The road to finalizing federal policy guidance in 1979 was not exactly straightforward. The meager legislative discussion of athletic inequalities came to the forefront when the Office for Civil Rights in the U.S. Department of Health, Education and Welfare (HEW) began drafting implementation guidelines in 1973. Lacking a robust trail of legislative intent on sports, initial policy guidelines provided negligible direction. Policymakers quickly realized that participation opportunities for girls and women in school-sponsored sports were wildly outpaced by those provided for boys and men.

Even so, initially, federal policymakers considered minimal interventions to the status quo. In a July 1973 memo, HEW Secretary Caspar Weinberger suggested that women should be allowed merely to try out for existing men’s “noncontact” teams. The memo argued that if women failed the tryout, schools were not required to establish a separate “women’s team” to meet women’s needs. This proposed policy might have enabled limited sex integration, but it avoided structural change. The same structures that had long denied women and girls access to training, coaching and development opportunities would have gone unchallenged by Weinberger’s vision.

At the same time, activists began emerging from the liberal feminist movement. On issues of athletic inclusion, the movement was neither a highly structured nor institutionalized lobbying force. Activists had not yet become embedded in the policymaking process with access to legislators and department officials to provide key advocacy perspectives, nor capable of mounting a sweeping response to questions of policy design. But some activists, including Bernice Sandler, who had been instrumental in the passage of Title IX, began shifting their focus to sports.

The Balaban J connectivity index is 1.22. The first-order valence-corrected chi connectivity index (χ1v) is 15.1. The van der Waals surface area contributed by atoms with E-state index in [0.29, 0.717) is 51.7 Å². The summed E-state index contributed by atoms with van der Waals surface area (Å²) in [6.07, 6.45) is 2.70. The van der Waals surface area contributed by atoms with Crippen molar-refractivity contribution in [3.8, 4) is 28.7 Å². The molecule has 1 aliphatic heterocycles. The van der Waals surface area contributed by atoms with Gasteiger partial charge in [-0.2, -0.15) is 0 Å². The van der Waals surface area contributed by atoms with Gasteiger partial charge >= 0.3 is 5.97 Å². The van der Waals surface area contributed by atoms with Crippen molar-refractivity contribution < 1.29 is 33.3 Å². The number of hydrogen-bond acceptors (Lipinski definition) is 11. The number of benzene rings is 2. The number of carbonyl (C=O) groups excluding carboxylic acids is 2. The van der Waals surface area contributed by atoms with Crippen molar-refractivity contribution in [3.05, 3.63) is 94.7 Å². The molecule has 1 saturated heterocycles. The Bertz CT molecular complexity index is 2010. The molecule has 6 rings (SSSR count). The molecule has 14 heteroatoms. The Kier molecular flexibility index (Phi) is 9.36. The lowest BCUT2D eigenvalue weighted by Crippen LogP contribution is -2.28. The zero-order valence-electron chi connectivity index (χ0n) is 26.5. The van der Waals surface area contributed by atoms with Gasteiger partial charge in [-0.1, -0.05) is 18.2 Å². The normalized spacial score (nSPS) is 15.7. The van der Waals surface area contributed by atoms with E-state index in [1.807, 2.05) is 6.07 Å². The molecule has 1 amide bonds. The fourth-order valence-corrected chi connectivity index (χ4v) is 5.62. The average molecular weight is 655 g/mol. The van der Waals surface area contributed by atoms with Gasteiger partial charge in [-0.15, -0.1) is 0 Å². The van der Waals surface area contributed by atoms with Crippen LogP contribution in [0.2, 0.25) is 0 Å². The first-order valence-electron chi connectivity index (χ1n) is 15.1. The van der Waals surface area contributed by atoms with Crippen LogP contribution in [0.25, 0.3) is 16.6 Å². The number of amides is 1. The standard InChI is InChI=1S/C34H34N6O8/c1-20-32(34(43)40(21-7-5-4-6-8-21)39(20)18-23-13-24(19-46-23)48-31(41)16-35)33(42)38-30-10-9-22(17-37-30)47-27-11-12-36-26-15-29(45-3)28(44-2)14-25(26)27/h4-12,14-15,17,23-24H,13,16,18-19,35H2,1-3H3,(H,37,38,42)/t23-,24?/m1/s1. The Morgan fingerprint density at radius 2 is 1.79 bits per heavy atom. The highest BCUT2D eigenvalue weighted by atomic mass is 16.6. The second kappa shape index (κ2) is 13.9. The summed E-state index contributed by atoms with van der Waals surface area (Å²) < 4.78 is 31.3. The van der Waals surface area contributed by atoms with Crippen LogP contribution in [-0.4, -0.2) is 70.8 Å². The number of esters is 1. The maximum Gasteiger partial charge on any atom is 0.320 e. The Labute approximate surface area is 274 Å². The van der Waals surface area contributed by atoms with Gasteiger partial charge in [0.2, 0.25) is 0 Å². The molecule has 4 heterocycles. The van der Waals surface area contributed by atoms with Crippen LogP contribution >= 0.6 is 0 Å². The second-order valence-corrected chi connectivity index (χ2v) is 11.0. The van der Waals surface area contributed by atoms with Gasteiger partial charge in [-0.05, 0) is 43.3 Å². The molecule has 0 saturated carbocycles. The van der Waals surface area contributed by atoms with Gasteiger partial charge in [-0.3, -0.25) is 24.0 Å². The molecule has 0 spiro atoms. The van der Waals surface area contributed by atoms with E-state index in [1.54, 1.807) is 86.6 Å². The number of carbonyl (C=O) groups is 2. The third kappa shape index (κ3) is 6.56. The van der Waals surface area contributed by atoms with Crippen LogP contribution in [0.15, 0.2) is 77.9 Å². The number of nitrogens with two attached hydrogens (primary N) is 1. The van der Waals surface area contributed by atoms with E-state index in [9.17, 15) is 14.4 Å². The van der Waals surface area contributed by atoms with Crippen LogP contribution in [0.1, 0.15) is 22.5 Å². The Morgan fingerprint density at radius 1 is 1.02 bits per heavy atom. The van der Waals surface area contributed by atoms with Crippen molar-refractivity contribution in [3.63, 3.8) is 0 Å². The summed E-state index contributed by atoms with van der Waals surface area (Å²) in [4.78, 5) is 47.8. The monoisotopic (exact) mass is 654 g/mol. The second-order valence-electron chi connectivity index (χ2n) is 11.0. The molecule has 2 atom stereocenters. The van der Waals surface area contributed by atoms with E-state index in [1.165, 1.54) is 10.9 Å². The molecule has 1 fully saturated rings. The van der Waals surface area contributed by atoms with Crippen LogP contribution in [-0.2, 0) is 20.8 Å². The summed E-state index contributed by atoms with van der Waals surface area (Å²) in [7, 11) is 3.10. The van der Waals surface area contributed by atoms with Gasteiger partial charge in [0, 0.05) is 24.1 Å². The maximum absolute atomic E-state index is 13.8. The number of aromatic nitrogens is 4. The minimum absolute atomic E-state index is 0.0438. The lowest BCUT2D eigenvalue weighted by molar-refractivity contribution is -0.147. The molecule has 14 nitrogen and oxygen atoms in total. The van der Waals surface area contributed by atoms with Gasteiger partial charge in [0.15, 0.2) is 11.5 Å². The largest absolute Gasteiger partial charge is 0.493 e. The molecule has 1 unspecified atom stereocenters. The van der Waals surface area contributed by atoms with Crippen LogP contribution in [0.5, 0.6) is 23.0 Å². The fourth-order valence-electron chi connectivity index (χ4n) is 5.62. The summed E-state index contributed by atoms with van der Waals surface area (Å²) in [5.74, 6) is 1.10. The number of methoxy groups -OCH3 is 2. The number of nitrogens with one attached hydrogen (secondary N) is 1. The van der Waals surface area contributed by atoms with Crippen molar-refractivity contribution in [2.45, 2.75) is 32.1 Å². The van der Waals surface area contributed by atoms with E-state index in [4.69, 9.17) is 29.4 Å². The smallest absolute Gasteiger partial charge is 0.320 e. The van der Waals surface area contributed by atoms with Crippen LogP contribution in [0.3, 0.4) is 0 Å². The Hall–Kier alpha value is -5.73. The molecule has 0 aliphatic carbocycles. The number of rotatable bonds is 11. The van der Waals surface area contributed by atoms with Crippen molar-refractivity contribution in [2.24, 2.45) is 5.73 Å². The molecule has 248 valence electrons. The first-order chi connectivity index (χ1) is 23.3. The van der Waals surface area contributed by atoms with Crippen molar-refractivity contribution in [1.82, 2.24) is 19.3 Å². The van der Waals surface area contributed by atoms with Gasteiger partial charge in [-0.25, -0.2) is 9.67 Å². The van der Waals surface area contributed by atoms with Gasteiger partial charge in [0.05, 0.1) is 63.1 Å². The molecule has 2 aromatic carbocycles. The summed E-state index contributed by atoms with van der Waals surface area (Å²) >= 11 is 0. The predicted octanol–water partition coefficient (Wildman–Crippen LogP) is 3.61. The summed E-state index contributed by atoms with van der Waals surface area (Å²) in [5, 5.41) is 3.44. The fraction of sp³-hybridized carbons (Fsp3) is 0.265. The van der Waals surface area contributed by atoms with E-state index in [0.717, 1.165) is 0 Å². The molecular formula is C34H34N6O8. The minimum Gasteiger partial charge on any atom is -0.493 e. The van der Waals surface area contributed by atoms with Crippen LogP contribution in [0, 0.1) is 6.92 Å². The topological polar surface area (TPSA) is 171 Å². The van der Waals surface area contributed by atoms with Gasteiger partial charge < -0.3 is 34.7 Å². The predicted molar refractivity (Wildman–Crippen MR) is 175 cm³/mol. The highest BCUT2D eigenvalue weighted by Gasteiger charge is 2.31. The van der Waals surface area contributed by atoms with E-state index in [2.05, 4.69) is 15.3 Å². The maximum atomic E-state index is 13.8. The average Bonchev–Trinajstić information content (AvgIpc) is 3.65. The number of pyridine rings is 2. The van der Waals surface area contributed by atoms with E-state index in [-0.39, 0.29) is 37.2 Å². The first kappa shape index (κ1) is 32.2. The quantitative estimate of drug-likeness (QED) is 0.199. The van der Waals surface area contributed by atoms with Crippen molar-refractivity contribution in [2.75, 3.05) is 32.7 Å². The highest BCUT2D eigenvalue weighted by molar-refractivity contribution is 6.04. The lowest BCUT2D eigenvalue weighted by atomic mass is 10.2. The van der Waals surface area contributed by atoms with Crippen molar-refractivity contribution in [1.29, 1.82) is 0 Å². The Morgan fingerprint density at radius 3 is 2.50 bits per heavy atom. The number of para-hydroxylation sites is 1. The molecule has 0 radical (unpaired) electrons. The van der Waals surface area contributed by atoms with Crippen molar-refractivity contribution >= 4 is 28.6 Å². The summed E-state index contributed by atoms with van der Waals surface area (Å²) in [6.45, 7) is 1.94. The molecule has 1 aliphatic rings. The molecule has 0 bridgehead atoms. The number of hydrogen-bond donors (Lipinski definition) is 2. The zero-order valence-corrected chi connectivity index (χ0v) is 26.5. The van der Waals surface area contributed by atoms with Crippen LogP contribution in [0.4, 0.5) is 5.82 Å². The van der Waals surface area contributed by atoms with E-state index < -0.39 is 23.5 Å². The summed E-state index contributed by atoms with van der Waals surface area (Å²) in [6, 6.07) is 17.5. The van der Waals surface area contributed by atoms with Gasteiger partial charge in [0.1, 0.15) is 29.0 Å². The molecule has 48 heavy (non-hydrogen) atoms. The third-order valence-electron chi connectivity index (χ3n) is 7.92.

Sandler and Margaret Dunkle, organizing through the Project on the Status and Education of Women (PSEW) of the Association of American Colleges, wrote an important policy document on the topic of athletic equity in 1974. In the paper, titled “What Constitutes Equality for Women in Sport?” PSEW argued for strict enforcement of Title IX’s nondiscrimination provisions with regard to athletics without explicitly taking a stand on “mixed teams.” PSEW outlined the perceived strengths and weaknesses of promoting segregated sports using logic premised on the notion that women and men were “different” types of athletes in need of separate and different teams. However, they conceded that segregation would better serve the “average female” more so than the “superior woman athlete.”

The National Organization for Women (NOW), fresh off the legal battle to integrate Little League Baseball teams and years of advocating to pass the federal Equal Rights Amendment (ERA), emerged as the most pro-integration feminist group. On the one hand, its policy documents reveal that the group feared women’s abrupt incorporation into sporting spaces would require them to meet the long-standing, ostensibly gender-neutral standards for team tryouts and physical strength. NOW acknowledged that generations of male-centric athletics left girls and women initially underprepared for that challenge. Although it stopped short of demanding full integration in the initial stages of policy implementation, it noted in 1974, “NOW is opposed to any regulation which precludes eventual integration. Regulations that ‘protect’ girls and/or women are against NOW goals and are contradictory to our stand on the ERA.”